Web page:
You are NOT a Software Engineer!

I enjoyed You are NOT a Software Engineer! by Chris Aitchison. It’s a fun analogy. Writing software certainly does feel more like something roughly planned and growing organically or evolving rather than something perfectly specified and executed. And I think this is OK.

Another thing we coders often forget: we are also authors. We write code for humans (others and our future selves) to read. I want you to be stoked when you read what I write! And coding is writing.

Wanted: Simple 2D Game Framework

ab_dI want to write a simple kid’s game. It would show something like “A B _ D”, then speak “What letter is missing?”. If you hit the “c” key, it would say “Congratulations!”. If you hit any other key, “Try again!”.

Anyone have pointers on game-creation frameworks? I’m looking for something cross-platform and very high-level. I want to be able to write and play the game in a few hours max.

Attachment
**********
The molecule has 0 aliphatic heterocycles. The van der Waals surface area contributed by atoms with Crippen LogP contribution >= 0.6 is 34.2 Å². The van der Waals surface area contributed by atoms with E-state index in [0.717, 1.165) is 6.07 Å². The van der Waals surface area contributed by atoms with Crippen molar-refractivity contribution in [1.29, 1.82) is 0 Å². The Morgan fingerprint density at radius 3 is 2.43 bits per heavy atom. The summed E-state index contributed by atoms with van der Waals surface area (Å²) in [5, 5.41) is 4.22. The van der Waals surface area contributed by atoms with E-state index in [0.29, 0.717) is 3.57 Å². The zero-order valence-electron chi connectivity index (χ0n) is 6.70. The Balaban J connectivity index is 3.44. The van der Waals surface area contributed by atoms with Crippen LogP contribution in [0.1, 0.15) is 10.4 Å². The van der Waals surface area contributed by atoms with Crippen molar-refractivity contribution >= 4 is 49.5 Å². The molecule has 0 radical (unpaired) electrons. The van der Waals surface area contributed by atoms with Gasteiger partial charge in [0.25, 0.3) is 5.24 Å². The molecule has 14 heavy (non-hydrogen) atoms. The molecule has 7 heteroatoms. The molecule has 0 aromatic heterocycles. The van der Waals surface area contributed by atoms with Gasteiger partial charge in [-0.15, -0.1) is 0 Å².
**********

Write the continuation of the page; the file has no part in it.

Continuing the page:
These look hopeful: ScratchLÖVE, RacketAlice, Pygame.

I want this crawl version to be as simple as possible. Eventually I might want to add score tracking and animations.

I could also create a web-based game that would work, say, in a web browser on an iPad, but this smells a bit more complex than I’m hoping for right now.

Here are a couple other related links I came across while poking around:

List largest MongoDB collections

I wanted to know the top five largest collections in my MongoDB database in terms of document count. This JavaScript gets the job done.

// config
var dbname = 'dev_bv';
var measure = 'count'; // or 'size'
var numTopCollections = 5;
function updateTopCollections(collection, stats, topCollections) {
    var thisCollectionObj = {
        'name' : collection,
        'count' : stats.count,
        'size' : stats.size
    for(var i = 0; i < topCollections.length; i++){